open their mouth to its full extent, and utter a hissing kind of murmur, not unlike that of some snakes. When seized and brought to the light of day, they open and close their eyes in rapid succession, as if it were painful for them to encounter so bright a light. They snap their little bill in the manner of Fly-catchers, and shuffle along as if extremely desirous of making their escape. On giving them liberty to fly, I have found them able to proceed until out of my sight. They passed between the trees with apparently as much ease and dexterity as if it had been twilight. I once cut two of the quill-feathers of a wing of one of these birds, and allowed it to escape. A few days afterwards I found it in the same log, which induces me to believe that they, like many other birds, resort to the same spot, to roost or spend the day.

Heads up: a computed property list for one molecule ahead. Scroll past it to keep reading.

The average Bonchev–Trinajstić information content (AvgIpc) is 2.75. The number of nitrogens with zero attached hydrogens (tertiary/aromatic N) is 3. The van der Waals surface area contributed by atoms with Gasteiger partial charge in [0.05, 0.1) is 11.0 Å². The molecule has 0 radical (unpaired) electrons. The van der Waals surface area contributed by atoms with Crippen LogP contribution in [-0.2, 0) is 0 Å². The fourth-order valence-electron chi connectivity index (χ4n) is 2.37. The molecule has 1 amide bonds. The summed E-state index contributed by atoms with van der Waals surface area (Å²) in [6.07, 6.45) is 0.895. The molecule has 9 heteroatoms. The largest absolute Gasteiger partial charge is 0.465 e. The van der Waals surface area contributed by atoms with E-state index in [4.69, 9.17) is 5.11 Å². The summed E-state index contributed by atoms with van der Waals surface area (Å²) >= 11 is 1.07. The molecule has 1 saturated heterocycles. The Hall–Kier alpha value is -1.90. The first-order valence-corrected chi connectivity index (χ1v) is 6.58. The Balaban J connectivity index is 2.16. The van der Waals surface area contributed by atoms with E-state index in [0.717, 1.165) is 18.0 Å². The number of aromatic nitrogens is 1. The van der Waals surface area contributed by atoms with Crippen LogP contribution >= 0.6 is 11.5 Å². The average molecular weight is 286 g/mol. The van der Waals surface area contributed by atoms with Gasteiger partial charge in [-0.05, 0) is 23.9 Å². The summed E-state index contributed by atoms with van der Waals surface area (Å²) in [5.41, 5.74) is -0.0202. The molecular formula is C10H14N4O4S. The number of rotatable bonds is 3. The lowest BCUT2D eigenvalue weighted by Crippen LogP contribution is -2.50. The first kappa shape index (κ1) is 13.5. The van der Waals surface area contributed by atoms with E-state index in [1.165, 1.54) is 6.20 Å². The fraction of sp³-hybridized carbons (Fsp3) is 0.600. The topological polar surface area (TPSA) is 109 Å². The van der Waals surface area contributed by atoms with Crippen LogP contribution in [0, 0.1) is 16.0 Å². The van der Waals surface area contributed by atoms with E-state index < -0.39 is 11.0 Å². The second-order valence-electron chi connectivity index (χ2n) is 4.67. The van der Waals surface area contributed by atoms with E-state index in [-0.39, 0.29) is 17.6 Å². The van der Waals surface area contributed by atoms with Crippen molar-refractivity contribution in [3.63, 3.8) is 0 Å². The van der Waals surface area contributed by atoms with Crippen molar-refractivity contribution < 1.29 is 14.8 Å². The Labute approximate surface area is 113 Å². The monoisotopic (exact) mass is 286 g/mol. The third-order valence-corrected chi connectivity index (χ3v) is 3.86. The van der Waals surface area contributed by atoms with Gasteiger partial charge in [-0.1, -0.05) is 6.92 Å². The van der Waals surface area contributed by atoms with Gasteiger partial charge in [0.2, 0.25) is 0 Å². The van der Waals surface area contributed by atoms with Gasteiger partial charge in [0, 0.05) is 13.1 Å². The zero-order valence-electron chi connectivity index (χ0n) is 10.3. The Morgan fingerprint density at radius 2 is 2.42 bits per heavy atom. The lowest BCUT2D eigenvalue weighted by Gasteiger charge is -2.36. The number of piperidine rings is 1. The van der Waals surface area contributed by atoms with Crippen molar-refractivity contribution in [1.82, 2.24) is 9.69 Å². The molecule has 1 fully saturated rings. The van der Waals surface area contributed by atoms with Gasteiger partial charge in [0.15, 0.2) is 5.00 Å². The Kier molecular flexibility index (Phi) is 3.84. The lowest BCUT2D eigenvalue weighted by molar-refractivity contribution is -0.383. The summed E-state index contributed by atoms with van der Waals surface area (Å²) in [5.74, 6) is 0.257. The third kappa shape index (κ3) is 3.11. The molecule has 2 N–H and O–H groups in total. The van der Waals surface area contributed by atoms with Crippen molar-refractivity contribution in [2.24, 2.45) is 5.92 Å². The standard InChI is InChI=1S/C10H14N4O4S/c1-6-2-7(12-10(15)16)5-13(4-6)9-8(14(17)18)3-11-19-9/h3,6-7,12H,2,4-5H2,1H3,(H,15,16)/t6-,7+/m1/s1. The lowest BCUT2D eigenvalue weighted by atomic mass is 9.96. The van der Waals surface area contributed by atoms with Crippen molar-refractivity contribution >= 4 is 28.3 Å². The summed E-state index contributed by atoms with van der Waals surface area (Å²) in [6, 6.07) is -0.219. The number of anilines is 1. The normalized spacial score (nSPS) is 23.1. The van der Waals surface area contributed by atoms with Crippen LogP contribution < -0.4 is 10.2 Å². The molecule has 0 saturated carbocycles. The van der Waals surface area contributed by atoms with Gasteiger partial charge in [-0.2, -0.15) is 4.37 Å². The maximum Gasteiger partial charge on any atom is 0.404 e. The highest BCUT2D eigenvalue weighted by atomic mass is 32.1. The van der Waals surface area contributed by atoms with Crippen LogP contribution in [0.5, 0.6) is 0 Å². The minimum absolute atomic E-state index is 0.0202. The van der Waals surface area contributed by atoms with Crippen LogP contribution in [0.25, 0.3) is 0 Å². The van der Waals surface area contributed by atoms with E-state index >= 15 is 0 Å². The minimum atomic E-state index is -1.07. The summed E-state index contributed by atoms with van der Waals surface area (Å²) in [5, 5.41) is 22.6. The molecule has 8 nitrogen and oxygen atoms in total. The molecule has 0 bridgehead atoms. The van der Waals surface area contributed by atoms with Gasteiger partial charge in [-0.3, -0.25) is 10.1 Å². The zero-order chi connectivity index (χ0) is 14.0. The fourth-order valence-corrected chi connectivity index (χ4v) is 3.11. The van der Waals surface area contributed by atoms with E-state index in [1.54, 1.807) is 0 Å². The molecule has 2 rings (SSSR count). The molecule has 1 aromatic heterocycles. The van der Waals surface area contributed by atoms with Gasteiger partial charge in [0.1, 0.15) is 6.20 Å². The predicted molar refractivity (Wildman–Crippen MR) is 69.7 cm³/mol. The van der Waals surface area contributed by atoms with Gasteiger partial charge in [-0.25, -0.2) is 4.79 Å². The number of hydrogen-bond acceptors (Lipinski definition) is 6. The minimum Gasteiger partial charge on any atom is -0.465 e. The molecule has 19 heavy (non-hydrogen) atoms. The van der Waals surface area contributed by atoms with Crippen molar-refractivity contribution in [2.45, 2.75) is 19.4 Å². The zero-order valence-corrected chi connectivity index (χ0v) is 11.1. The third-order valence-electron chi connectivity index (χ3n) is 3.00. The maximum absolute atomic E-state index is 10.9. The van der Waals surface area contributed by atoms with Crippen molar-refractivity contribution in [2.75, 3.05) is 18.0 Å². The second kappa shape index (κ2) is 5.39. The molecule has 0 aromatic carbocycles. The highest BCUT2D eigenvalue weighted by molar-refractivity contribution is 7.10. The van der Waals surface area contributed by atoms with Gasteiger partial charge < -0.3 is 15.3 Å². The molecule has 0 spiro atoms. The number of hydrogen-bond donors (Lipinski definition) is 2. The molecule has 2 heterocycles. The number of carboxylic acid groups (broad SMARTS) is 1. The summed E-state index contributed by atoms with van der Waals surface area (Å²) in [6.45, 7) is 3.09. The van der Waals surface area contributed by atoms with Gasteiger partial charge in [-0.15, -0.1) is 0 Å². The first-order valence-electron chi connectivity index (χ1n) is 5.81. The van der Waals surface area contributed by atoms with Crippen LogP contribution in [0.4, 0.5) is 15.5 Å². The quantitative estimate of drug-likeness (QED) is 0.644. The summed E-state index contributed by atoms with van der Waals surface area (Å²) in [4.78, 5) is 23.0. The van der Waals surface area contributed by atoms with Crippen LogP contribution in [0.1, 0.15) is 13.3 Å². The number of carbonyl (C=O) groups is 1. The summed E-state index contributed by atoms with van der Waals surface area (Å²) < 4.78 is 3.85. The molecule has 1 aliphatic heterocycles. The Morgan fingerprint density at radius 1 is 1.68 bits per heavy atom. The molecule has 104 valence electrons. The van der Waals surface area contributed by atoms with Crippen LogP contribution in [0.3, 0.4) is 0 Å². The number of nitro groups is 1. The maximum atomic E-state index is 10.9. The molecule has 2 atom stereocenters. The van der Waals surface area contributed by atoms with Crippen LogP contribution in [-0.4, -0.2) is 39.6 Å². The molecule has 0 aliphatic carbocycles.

The flight of the Chuck-will's-widow is as light as that of its relative, the well-known Whip-poor-will, if not more so, and is more graceful as well as more elevated. It somewhat resembles the flight of the Hen-harrier, being performed by easy flappings of the wings, interspersed with sailings and curving sweeps, extremely pleasing to the bystander. At the approach of night, this bird begins to sing clearly and loudly, and continues its notes for about a quarter of an hour. At this time it is perched on a fence-stake, or on the decayed branch of a tree in the interior of the woods, seldom on the ground. The sounds or notes which it emits seem to cause it some trouble, as it raises and lowers its head in quick succession at each of them. This over, the bird launches into the air, and is seen sweeping over the cotton fields or the sugar plantations, cutting all sorts of figures, mounting, descending, or sailing, with so much ease and grace, that one might be induced to call it the Fairy of the night. If it passes close to one, a murmuring noise is heard, at times resembling that spoken of when the bird is caught by day. It suddenly checks its course, inclines to the right or left, secures a beetle or a moth, continues its flight over the field, passes and repasses hundreds of times over the same ground, and now and then alights on a fence-stake, or the tallest plant in the place, from which it emits its notes for a few moments with increased vivacity. Now, it is seen following a road or a path on the wing, and alighting here and there to pick up the beetle emerging from its retreat in the ground; again, it rises high in air, and gives chase to the insects that are flying there, perhaps on their passage from one wood to another. At other times, I have seen it poise itself on its wings opposite the trunk of a tree, and seize with its bill the insects crawling on the bark, in this